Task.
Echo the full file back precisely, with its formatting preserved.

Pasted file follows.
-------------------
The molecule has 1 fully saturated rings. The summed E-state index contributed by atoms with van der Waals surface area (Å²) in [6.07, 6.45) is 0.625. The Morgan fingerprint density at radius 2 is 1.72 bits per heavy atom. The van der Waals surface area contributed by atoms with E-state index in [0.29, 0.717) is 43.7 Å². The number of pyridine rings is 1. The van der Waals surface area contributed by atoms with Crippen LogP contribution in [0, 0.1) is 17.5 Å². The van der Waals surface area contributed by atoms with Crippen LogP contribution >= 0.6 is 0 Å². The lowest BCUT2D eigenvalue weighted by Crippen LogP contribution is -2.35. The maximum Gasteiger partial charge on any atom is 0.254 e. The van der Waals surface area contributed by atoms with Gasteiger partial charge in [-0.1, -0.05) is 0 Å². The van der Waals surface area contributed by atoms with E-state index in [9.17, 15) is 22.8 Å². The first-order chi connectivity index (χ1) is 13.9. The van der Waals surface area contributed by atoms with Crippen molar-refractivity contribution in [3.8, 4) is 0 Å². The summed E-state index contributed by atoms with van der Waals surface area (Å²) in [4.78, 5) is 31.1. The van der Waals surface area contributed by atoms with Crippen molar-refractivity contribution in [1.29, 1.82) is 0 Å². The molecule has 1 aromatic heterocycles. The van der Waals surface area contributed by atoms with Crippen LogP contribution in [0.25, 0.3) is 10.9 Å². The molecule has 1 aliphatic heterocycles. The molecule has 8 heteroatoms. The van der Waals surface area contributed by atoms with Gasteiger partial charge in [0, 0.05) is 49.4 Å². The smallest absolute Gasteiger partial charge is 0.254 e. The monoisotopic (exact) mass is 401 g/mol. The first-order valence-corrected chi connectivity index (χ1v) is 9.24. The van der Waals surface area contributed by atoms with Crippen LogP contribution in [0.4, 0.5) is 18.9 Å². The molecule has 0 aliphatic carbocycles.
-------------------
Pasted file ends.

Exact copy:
The molecule has 1 fully saturated rings. The summed E-state index contributed by atoms with van der Waals surface area (Å²) in [6.07, 6.45) is 0.625. The Morgan fingerprint density at radius 2 is 1.72 bits per heavy atom. The van der Waals surface area contributed by atoms with E-state index in [0.29, 0.717) is 43.7 Å². The number of pyridine rings is 1. The van der Waals surface area contributed by atoms with Crippen LogP contribution in [0, 0.1) is 17.5 Å². The van der Waals surface area contributed by atoms with Crippen LogP contribution >= 0.6 is 0 Å². The lowest BCUT2D eigenvalue weighted by Crippen LogP contribution is -2.35. The maximum Gasteiger partial charge on any atom is 0.254 e. The van der Waals surface area contributed by atoms with Gasteiger partial charge in [-0.1, -0.05) is 0 Å². The van der Waals surface area contributed by atoms with E-state index in [9.17, 15) is 22.8 Å². The first-order chi connectivity index (χ1) is 13.9. The van der Waals surface area contributed by atoms with Crippen molar-refractivity contribution in [3.8, 4) is 0 Å². The summed E-state index contributed by atoms with van der Waals surface area (Å²) in [4.78, 5) is 31.1. The van der Waals surface area contributed by atoms with Crippen molar-refractivity contribution in [1.29, 1.82) is 0 Å². The molecule has 1 aromatic heterocycles. The van der Waals surface area contributed by atoms with Crippen LogP contribution in [0.25, 0.3) is 10.9 Å². The molecule has 1 aliphatic heterocycles. The molecule has 8 heteroatoms. The van der Waals surface area contributed by atoms with Gasteiger partial charge in [0, 0.05) is 49.4 Å². The smallest absolute Gasteiger partial charge is 0.254 e. The monoisotopic (exact) mass is 401 g/mol. The first-order valence-corrected chi connectivity index (χ1v) is 9.24. The van der Waals surface area contributed by atoms with Crippen LogP contribution in [0.4, 0.5) is 18.9 Å². The molecule has 0 aliphatic carbocycles.